Bledsoe to replace Testaverde as starter

Barring a last-minute breakdown in negotiations, veteran quarterback Drew Bledsoe will be the new starter for the Dallas Cowboys in 2005.

Multiple league sources confirmed Tuesday night that Bledsoe, whose release by the Buffalo Bills became official earlier Tuesday, has reached agreement in principle with the Cowboys on most of the major components of a contract. Bledsoe will fly to Dallas on Wednesday, meet with coaches and team officials, and likely finish the deal.

A contract with the Cowboys would reunite Bledsoe with coach Bill Parcells, who brought the quarterback into the league as the first overall selection in the 1993 draft, while with the New England Patriots. If the contract is completed on Wednesday, it would mark one week from the day the Bills announced their intention to cut Bledsoe after three seasons and elevate J.P. Losman to the starter's job.

Bledsoe could not be officially released until Tuesday, when the NFL moratorium on cutting players was lifted. Dallas officials obviously moved very quickly to try to close a deal with Bledsoe, who would supplant Vinny Testaverde as the starter.

Testaverde is slated to become an unrestricted free agent and there have been no talks with him about a contract extension. Bledsoe is eight years younger than Testaverde.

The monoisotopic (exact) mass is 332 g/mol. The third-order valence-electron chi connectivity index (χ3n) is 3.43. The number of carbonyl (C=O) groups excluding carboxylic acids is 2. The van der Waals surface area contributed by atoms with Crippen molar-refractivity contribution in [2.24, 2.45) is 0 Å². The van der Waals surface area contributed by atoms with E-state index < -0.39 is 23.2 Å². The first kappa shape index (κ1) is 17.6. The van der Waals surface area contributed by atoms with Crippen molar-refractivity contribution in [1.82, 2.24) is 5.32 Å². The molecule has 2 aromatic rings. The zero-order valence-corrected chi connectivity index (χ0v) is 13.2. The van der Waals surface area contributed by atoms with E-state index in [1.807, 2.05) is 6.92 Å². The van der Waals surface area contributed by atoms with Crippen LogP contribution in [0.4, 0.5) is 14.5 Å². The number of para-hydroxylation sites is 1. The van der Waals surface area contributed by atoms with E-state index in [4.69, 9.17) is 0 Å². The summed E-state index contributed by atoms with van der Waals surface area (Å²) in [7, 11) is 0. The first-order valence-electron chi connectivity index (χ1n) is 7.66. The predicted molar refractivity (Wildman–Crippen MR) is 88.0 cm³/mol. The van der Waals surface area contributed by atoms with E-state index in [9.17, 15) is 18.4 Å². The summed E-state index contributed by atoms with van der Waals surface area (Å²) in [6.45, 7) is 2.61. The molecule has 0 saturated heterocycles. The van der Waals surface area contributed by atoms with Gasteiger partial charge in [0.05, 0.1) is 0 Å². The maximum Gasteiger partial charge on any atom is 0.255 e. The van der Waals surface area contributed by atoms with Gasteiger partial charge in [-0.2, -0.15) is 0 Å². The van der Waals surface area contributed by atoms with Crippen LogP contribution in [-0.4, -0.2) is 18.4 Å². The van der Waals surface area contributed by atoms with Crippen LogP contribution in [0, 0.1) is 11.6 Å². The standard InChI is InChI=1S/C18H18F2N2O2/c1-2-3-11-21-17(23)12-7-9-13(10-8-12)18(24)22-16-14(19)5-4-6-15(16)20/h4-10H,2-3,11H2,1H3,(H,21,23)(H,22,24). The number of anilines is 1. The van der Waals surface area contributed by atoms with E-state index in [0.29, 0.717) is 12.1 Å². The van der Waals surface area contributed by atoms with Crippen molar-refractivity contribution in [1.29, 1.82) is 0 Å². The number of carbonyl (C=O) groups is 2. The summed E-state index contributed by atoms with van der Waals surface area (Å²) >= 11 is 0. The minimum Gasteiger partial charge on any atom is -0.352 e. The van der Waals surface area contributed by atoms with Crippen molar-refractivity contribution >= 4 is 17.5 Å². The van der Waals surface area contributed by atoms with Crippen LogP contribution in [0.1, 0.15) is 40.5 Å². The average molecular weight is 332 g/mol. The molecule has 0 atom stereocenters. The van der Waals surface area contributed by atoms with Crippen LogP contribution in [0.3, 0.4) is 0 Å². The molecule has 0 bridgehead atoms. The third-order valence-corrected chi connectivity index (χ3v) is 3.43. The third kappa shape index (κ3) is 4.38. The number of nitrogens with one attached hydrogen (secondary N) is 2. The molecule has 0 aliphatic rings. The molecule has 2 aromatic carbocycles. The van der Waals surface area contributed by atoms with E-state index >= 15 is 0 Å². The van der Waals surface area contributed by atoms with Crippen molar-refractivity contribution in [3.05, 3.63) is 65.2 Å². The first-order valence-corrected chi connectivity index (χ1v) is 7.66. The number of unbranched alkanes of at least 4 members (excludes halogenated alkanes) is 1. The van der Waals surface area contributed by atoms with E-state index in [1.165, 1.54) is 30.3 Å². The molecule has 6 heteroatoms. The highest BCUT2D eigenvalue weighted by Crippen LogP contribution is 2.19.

ESPN.com reported last week that there were discussions between the Bills and Cowboys about a potential Bledsoe trade. It is not known if the Cowboys opted not to pursue those talks or if Bledsoe advised the Bills he did not wanted to be traded, and preferred instead to decide for himself where he would resume his career.

Speculation has been rampant, ever since the Bills announced they would release him, that Bledsoe would sign with the Cowboys.

For his career, Bledsoe has appeared in 172 games and started all but one of them. He has completed 3,449 of 6,049 passes for 39,808 yards, with 221 touchdown passes, and 181 interceptions, with a career passer rating of 76.7. Bledsoe eight times threw for more than 3,000 yards and twice for 4,000-plus yards.

Len Pasquarelli is a senior NFL writer for ESPN.com. To check out Len's chat archive, click hereInsider.